Inspired from this week’s picture prompt

I suppose my life is average. I’m just a city kid, right out of high school, trying to pay the bills. I work at Bill’s Bikes from 8-4 every day. Then I head to my job as a waitress, get off work around ten, sleep, and repeat. That’s really all there is to it.

The lives of the customers at Bill’s Bikes, on the other hand, are quite interesting. Bill’s Bikes is a bike rental business – and we’re opportunely placed on the edge of a national park with 32 miles of bike trails. We get all kinds of people here. They come to ride, to see the country side, to get away from whatever ails them, to work out, or to spend time with friends. I work at the cash window. People often give me a glimpse of what their lives are like. While they don’t try to, it happens.

Today starts promisingly. I arrive early at the bike shack with a line of costumers already waiting. I love eager bikers. I assemble the cash register and attend to the first couple. They’re both grey haired yet muscular – they’re spry things.

“Two, please,” the man says. He’s tapping his fingers against my counter, but not in a rude way.

“Special day?” I ask, handing him his change.

“Why, how did you know? We’re celebrating 26 years together.”

“Odd number, isn’t it?” The woman chuckles. “But to celebrate all the hard and yet fantastic years, we’re biking a full, private marathon together.”

My inner hopeless romantic heart melts. I point them towards the blue bike rack, hardly twenty feet away from my place behind the window. They walk off, but I can hear them flip between bickering and flirting while they unlock their bikes.

The next customers, a family with three young children, step forward. The father holds a squirming toddler. The mother reaches for her wallet and at the same time tries to keep the two older boys from hitting each other. She apologizes to me when she drops her credit card on the ground. “Rough day,” she offers.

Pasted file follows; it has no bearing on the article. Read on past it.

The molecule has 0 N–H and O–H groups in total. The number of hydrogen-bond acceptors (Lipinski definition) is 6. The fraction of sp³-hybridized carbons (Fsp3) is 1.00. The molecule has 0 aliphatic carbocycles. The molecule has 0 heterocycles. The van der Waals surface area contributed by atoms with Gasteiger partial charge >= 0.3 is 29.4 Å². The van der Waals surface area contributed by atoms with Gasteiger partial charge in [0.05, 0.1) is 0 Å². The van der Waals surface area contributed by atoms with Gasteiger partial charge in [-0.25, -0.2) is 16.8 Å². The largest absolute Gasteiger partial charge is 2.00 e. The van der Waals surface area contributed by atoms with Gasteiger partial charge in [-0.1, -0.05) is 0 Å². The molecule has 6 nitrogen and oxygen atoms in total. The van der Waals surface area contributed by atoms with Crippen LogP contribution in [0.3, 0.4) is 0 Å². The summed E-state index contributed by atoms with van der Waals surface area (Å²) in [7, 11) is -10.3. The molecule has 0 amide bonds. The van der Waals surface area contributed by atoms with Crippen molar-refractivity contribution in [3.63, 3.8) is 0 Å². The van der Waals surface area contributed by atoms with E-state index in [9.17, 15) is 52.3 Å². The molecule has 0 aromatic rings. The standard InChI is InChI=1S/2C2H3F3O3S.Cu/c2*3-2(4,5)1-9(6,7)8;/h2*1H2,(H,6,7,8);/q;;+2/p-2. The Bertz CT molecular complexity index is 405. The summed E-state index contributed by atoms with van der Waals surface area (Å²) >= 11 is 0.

“No problem,” I say. “Adult bikes are on the blue rack.”

They’re the last of the early costumers. A moment passes, and I watch them unlock their bikes. The two boys take turns punching each other’s shoulders, and as soon as their mother turns around, they stand innocently and admire the passing clouds. I chuckled and turn away.

The morning picks up, I help a pouting kid put on a band-aide, and I rent out 217 bikes during my shift. Four o’clock comes around faster than I expected. Suddenly Allie, my co-worker coming to relieve me for the night shift, waltzes in. I take off my Bill’s Bikes hat and leave it on my hook in the back room. I pick up my backpack and head outside.

Though the job keeps me busy, sometimes I can’t help but wonder. This little bike shop sees so much. Often people leave Bill’s Bikes much different than when they arrived. I heard that once a guy proposed to a girl beside the bike rack. They weren’t even dating. Another time a couple broke up there. I was on duty for that one, and I had to hear the whole thing. It turned ugly. Sometimes other things are resolved on the bike rides. I notice that bickering families often return from their ride softer somehow. Perhaps they are simply too exhausted from the rough trails to argue anymore. I grin to myself. If only the bikes could talk.

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